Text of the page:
Changing mortality patterns in East and West Germany and Poland. II: short-term trends during transition and in the 1990s
Journal of Epidemiology and Community Health, 54:12, 899–906 (2000)
OBJECTIVESTo examine trends in life expectancy at birth and age and cause specific patterns of mortality in the former German Democratic Republic (GDR) and Poland during political transition and throughout the 1990s in both parts of Germany and in Poland.
METHODSDecomposition of life expectancy by age and cause of death. Changes in life expectancy during transition by cause of death were examined using data for 1988/89 and 1990/91 for the former GDR and Poland; examination of life expectancy changes after transition were based on 1992-97 data for Germany and 1991-96 data for Poland.
RESULTSIn both the former GDR and Poland male life expectancy at birth declined by almost one year during transition, mainly attributable to rising death rates from external causes and circulatory diseases. Female life expectancy in Poland deteriorated by 0.3 years, largely attributable to increasing circulatory mortality among the old, while in East German female rising death rates in children and young adults were nearly outbalanced by declining circulatory mortality among those over 70. Between 1991/92 and 1996/97, male life expectancy at birth increased by 2.4 years in the former GDR, 1.2 years in old Federal Republic, and 2.0 years in Poland (women: 2.3, 0.9, and 1.2 years). In East Germany and Poland, the overall improvement was largely attributable to falling mortality among men aged 40-64, while those over 65 contributed the largest proportion to life expectancy gains in women. The change in deaths among men aged 15-39 accounted for 0.4 of a year to life expectancy at birth in East Germany and Poland, attributable largely to greater decreases from external causes. Among those over 40, absolute contributions to changing life expectancy were greater in the former GDR than in the other two entities in both sexes, largely attributable to circulatory diseases. A persisting East-west life expectancy gap in Germany of 2.1 years in men in 1997 was largely attributable to external causes, diseases of the digestive system and circulatory diseases. Higher death rates from circulatory diseases among the elderly largely explain the female life expectancy gap of approximately one year.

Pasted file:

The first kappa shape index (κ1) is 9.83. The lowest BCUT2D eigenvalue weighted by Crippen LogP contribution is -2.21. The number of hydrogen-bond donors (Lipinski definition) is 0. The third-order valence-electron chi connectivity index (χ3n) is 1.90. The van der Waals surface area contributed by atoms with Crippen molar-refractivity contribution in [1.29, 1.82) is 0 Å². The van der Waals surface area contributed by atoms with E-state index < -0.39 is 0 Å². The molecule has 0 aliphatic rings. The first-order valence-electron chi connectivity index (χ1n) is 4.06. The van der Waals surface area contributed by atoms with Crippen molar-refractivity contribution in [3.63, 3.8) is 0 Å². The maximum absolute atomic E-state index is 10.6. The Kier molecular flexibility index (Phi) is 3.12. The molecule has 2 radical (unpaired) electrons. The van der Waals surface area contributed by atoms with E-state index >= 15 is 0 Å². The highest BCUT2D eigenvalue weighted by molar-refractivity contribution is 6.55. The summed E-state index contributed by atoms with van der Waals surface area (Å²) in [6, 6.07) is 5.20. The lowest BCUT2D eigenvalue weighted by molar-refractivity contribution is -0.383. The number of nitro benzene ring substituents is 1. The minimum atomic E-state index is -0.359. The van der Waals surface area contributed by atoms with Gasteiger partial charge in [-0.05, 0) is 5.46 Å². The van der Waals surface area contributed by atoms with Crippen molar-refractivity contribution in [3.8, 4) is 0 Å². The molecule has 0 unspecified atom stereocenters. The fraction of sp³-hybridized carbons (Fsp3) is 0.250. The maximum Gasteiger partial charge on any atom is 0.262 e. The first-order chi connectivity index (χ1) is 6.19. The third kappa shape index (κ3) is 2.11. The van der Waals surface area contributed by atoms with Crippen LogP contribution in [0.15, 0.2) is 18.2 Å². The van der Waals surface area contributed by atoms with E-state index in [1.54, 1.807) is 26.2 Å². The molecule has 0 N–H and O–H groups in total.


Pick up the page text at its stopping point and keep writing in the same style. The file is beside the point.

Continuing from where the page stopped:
CONCLUSIONSThis study provides further insights into the health effects of political transition. Post-transition improvements in life expectancy and mortality have been much steeper in East Germany compared with Poland. Changes in dietary pattern and, in Germany, medical care may have been important factors in shaping post-transition mortality trends. (© 2000 JOURNAL OF EPIDEMIOLOGY AND COMMUNITY HEALTH)